Once you find a home you want to purchase, you have to put in a purchase offer. This isn’t just the number you are willing to pay for the home. It also includes the contingencies you will require before signing the purchase contract.
The contingencies are often just as important to the seller as the price you’ll pay. The contingencies determine how many different ways you have to back out of the contract in a specific period. Of course, the offer consists of other details, such as the amount of earnest money, type of financing, and the date of closing.
In this guide, we will focus on the contingencies and which are the most important to include in your offer.
It is impossible for you to determine the condition of a home just by walking through it a few times when it is on the market. Even a trained eye cannot see the depth of any issues without careful inspection. That’s why a home inspection consistency is crucial.
This gives you a specific amount of time to have an inspector come out and look at the property. He will then write up a report, letting you know everything that he noticed about the property. The inspection may include some minor issues that you wouldn’t give a second thought. It may also include some major issues that could affect your desire to purchase the home.
If the inspection turns up something you are not comfortable with, you have the option to back out of the contract before the contingency expires. You don’t lose any money and you don’t have any further obligations to buy the home.
Home Mortgage Contingency
Even if you have a mortgage pre-approval, which we highly suggest, there is no ‘sure thing’ when it comes to a mortgage. Mortgages fall through every day. If your mortgage fell through and you did not have a financing contingency, you could lose your earnest money.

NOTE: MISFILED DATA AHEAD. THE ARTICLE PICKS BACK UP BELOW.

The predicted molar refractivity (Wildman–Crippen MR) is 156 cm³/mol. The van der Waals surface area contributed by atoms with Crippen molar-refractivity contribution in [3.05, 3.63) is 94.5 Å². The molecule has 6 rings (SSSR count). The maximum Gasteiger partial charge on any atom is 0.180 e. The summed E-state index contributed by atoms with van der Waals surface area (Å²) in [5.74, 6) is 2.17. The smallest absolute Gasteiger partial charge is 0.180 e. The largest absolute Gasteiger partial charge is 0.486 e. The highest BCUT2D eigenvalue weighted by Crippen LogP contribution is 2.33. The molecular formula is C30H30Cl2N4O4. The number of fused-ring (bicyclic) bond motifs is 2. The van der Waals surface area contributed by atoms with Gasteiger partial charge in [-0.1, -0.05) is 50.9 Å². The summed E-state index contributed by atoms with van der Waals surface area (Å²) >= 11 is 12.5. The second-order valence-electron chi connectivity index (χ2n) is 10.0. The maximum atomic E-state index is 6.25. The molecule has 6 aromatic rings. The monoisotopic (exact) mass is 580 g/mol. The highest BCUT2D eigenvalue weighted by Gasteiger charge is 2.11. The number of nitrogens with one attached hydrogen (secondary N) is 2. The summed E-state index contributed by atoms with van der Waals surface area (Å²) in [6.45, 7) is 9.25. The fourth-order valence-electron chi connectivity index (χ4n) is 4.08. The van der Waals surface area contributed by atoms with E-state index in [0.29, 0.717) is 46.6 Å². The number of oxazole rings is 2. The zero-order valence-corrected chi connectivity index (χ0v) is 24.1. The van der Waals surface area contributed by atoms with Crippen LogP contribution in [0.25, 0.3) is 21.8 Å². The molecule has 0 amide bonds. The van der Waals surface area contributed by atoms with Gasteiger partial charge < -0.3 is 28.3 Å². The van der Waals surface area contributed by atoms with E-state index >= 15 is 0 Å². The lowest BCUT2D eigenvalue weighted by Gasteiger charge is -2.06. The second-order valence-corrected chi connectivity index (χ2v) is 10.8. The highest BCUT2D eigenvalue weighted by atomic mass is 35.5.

Including the financing contingency gives you a specific date that you must have a ‘clear to close,’ from your lender. If you did your preliminary work and provided the underwriter with your income and asset documents, there shouldn’t be a lot left for them to process. If your loan doesn’t go as planned, you have a little wiggle room in the contract. Once you near that final date, though, you’ll need to make sure your financing is in the clear or you do risk losing your earnest money.
The title contingency protects you against fraudulent activity from the seller. If a seller acts like the current owner, but doesn’t legally own the home, you could be in a bind. The title contingency gives you a window of opportunity to get out of the contract if the title does not come back with clear ownership of the property. Even if the ownership is okay, but there are liens on the property that the current owner is not willing to take care of, you can’t buy the home. If there are issues the seller cannot resolve, you can back out of the contract without losing any money.
Just like the home inspection, it’s impossible for you to know the true value of a home without a proper appraisal. The owner can tell you its worth as much as you bid. You may even find supporting evidence of the price on the internet based on recent sales in the area. However, until you have that appraisal report in your hand, there’s no guarantee of the home’s value. If the appraiser comes back and says the home is worth $10,000 less than you bid, your mortgage will fall through. If you have a financing contingency, you should be able to get out of the contract. However, a home appraisal contingency protects you even further. It gives you the opportunity to negotiate the sales price with the seller or walk away from the sale altogether.
Sale of a Current Home
The last contingency, which is sometimes controversial, is the sale of current home contingency. Sometimes buyers bid on a new home before they have a contract on their current home. If they don’t qualify for a mortgage while owning both properties, they’ll have to sell their current home. If it’s not under contract, the sale of a current home contingency can help protect you. If you don’t sell your home, you don’t lose any money by not following through on the purchase contract you signed.
Whether you include one or all of these contingencies in your home purchase offer is a personal decision. Each contingency is meant to help protect you in the event that you no longer can or want to purchase the home. Talk with your attorney before signing a purchase contract to determine which contingencies work best for your situation.